'Spoiled' Rasmus could be a steal for Blue Jays

The Blue Jays believe they have their centre fielder for now and for the future in Colby Rasmus....

The Blue Jays believe they have their centre fielder for now and for the future in Colby Rasmus. (JARED WICKERHAM/Getty Images/AFP)

STEVE SIMMONS, QMI Agency

, Last Updated: 9:05 AM ET

TORONTO - You don’t get a Devon White unless a Doug Rader tires of trying to make him a big leaguer.

You don’t get a Yunel Escobar unless a Bobby Cox gives up on what he deems to be bad attitude.

You don’t get a prospect like Brett Lawrie unless the team that drafted him becomes exasperated by his brazen immaturity.

You don’t even get a Scott Rolen, veteran that he is, unless the legend Tony LaRussa tires of butting heads on a daily basis.

And now the Blue Jays, in this case Alex Anthopoulos and staff, strike again grabbing the young, talented and mythically challenged Colby Rasmus from the St. Louis Cardinals, ostensibly because LaRussa couldn’t deal with the “spoiled” centre fielder anymore. The word “spoiled” is LaRussa’s word, not mine.

LaRussa had difficulty with Rasmus, difficulty with his father Tony’s interference, problems with what he considered a kid he couldn’t get to.

Devon White was supposed to be just like that once upon a time, quiet, sullen, difficult, maybe one-dimensional. That’s what his manager in California believed (the same guy who soured on Tom Henke in Texas). And all the Jays gave up to acquire White along with Willie Fraser was Luis Sojo and Junior Felix. That is what you’d call a genuine steal.

This could be too.

The Jays gave up numbers for Rasmus, but nothing (OK, maybe Zack Stewart) you’ll look back at a decade from now and wonder: How did Anthopoulos make that trade? What was he thinking?

This was a deal he pushed to make, had to make, and based on the Blue Jays history, the kind of deal they need to exploit to get that contender status they so often talk about.

Sometime Thursday, before the game against the Baltimore Orioles, Anthopoulos will invite Rasmus into his office and have what he calls the “elephant in the room” conversation with his new centre fielder. They will talk about everything, what happened in St. Louis, what didn’t work out with LaRussa, how his father had interfered with his career and at least publicly hindered his son’s reputation, how at age 24 as an untouchable a year ago he was suddenly available for a veteran starter and some bullpen specialists.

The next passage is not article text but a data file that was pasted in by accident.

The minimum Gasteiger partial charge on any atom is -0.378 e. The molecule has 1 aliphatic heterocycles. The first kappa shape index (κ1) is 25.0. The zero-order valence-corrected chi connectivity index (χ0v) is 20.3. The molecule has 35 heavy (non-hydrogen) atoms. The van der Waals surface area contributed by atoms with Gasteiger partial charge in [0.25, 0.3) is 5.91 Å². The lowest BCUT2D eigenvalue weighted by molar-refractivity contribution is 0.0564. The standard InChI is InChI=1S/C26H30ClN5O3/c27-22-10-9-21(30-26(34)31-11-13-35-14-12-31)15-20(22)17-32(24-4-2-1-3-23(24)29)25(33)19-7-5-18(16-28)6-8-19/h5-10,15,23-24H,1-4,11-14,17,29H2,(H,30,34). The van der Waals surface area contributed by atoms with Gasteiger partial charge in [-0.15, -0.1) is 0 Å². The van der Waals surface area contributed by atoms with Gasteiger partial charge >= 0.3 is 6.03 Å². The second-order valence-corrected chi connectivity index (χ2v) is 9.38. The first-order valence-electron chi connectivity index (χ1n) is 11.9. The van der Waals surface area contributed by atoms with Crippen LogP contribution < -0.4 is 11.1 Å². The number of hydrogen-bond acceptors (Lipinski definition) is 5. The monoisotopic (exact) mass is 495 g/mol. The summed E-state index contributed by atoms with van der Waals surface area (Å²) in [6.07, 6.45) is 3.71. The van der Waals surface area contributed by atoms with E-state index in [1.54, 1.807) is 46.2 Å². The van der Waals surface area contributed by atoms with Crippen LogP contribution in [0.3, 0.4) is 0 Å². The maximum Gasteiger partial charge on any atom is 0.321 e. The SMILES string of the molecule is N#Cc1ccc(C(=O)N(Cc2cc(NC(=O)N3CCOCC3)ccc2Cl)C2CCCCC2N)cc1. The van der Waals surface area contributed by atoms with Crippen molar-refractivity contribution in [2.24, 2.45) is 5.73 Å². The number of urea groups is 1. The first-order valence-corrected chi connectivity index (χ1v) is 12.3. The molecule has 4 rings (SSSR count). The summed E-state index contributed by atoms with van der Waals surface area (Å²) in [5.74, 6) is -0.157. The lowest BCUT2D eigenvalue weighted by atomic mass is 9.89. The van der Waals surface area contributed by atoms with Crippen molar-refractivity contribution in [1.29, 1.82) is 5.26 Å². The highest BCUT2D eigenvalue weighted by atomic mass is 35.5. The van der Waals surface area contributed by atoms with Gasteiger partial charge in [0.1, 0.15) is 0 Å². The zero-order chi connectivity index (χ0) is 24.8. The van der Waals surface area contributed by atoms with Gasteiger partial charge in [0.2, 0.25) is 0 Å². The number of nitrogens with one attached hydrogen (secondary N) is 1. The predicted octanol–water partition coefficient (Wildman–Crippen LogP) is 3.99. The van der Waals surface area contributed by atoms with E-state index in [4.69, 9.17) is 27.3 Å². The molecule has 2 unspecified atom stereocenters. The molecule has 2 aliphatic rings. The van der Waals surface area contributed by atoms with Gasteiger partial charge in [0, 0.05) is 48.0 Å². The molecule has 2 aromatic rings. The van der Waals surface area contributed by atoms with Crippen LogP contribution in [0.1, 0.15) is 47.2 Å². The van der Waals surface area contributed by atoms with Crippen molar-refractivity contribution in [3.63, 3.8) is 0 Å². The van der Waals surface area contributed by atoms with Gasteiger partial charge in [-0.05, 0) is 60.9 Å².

Anthopoulos will put all his cards on the table, try and get a genuine understanding of Rasmus, and then tell him the canvas is clean and it’s his time to paint. Rasmus will be given the fresh start every young player deserves and in this case probably requires, with the hope being the 24-year-old starts playing like the 23-year-old did a year ago.

Anthopoulos had similar meetings with Escobar and the prized prospect Lawrie upon acquiring both. He even hinted there were similar concerns with Jose Bautista when he arrived in Toronto, but they’ve been blown away by who and what he is. Anthopoulos has the meeting. And that’s it. The conversation ends there.

“We all have warts,” said Anthopoulos. “I have them. Everyone in this room does. It all comes down to what type of human being are you. Are you bad person?

“And at the end of the day, you might be flashy or arrogant or you might not run hard all the time. But if you’re a good person, it comes down to getting the most out of you. If you’re a bad human being you’re just not going to be right for this organization. With Brett, with Yunel, they’re great kids, they’re great human beings, they care. Did they make mistakes? Do they always do the right thing or say the right thing? No. To their core, though, they’re very good human beings. Same thing with Colby. They’re young kids.

“I don’t know exactly what went on in St. Louis but we know this is a good kid.”

And the Blue Jays believe they have their centre fielder for now and for the future. Assuming Lawrie can play third base, and can play period, it means the Jays can go forward with a first baseman, a shortstop, a third baseman and two outfielders they can contend with. That’s one more starter than they had yesterday. By any plausible definition, assuming there is no Lindros in this kid, that’s a good thing.

steve.simmons@sunmedia.ca

twitter.com/simmonsteve


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